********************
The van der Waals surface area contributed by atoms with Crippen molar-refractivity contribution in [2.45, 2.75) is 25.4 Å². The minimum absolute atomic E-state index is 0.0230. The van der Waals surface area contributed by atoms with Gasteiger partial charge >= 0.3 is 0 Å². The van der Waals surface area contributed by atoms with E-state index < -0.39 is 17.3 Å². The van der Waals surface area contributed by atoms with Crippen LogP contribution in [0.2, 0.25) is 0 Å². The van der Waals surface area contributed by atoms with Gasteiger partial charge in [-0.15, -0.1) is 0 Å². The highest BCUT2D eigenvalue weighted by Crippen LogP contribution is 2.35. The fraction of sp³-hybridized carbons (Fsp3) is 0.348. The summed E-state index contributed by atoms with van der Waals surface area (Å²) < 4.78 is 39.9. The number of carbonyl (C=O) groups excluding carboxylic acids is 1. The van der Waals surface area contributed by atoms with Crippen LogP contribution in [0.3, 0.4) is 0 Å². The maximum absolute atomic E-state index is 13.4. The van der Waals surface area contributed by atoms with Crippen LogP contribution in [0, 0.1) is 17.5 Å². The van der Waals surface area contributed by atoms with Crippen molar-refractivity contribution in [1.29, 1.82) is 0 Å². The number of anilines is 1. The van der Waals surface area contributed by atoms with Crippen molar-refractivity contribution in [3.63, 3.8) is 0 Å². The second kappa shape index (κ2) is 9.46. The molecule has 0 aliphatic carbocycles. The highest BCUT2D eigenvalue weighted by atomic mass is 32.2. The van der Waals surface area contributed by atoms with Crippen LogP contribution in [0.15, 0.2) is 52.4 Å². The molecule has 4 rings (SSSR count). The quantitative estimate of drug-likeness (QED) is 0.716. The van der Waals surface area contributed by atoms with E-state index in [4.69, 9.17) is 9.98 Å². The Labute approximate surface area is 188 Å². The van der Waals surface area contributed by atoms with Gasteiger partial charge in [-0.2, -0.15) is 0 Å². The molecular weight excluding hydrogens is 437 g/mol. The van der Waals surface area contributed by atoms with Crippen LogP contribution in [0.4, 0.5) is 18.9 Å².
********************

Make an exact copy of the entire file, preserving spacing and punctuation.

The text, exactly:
The van der Waals surface area contributed by atoms with Crippen molar-refractivity contribution in [2.45, 2.75) is 25.4 Å². The minimum absolute atomic E-state index is 0.0230. The van der Waals surface area contributed by atoms with Gasteiger partial charge >= 0.3 is 0 Å². The van der Waals surface area contributed by atoms with E-state index < -0.39 is 17.3 Å². The van der Waals surface area contributed by atoms with Crippen LogP contribution in [0.2, 0.25) is 0 Å². The van der Waals surface area contributed by atoms with Gasteiger partial charge in [-0.15, -0.1) is 0 Å². The highest BCUT2D eigenvalue weighted by Crippen LogP contribution is 2.35. The fraction of sp³-hybridized carbons (Fsp3) is 0.348. The summed E-state index contributed by atoms with van der Waals surface area (Å²) < 4.78 is 39.9. The number of carbonyl (C=O) groups excluding carboxylic acids is 1. The van der Waals surface area contributed by atoms with Crippen LogP contribution in [0.3, 0.4) is 0 Å². The maximum absolute atomic E-state index is 13.4. The van der Waals surface area contributed by atoms with Crippen LogP contribution in [0, 0.1) is 17.5 Å². The van der Waals surface area contributed by atoms with Crippen molar-refractivity contribution in [1.29, 1.82) is 0 Å². The number of anilines is 1. The van der Waals surface area contributed by atoms with Crippen molar-refractivity contribution in [3.63, 3.8) is 0 Å². The second kappa shape index (κ2) is 9.46. The molecule has 0 aliphatic carbocycles. The highest BCUT2D eigenvalue weighted by atomic mass is 32.2. The van der Waals surface area contributed by atoms with Crippen LogP contribution in [0.15, 0.2) is 52.4 Å². The molecule has 4 rings (SSSR count). The quantitative estimate of drug-likeness (QED) is 0.716. The van der Waals surface area contributed by atoms with E-state index in [4.69, 9.17) is 9.98 Å². The Labute approximate surface area is 188 Å². The van der Waals surface area contributed by atoms with Gasteiger partial charge in [-0.2, -0.15) is 0 Å². The molecular weight excluding hydrogens is 437 g/mol. The van der Waals surface area contributed by atoms with Crippen LogP contribution in [0.4, 0.5) is 18.9 Å².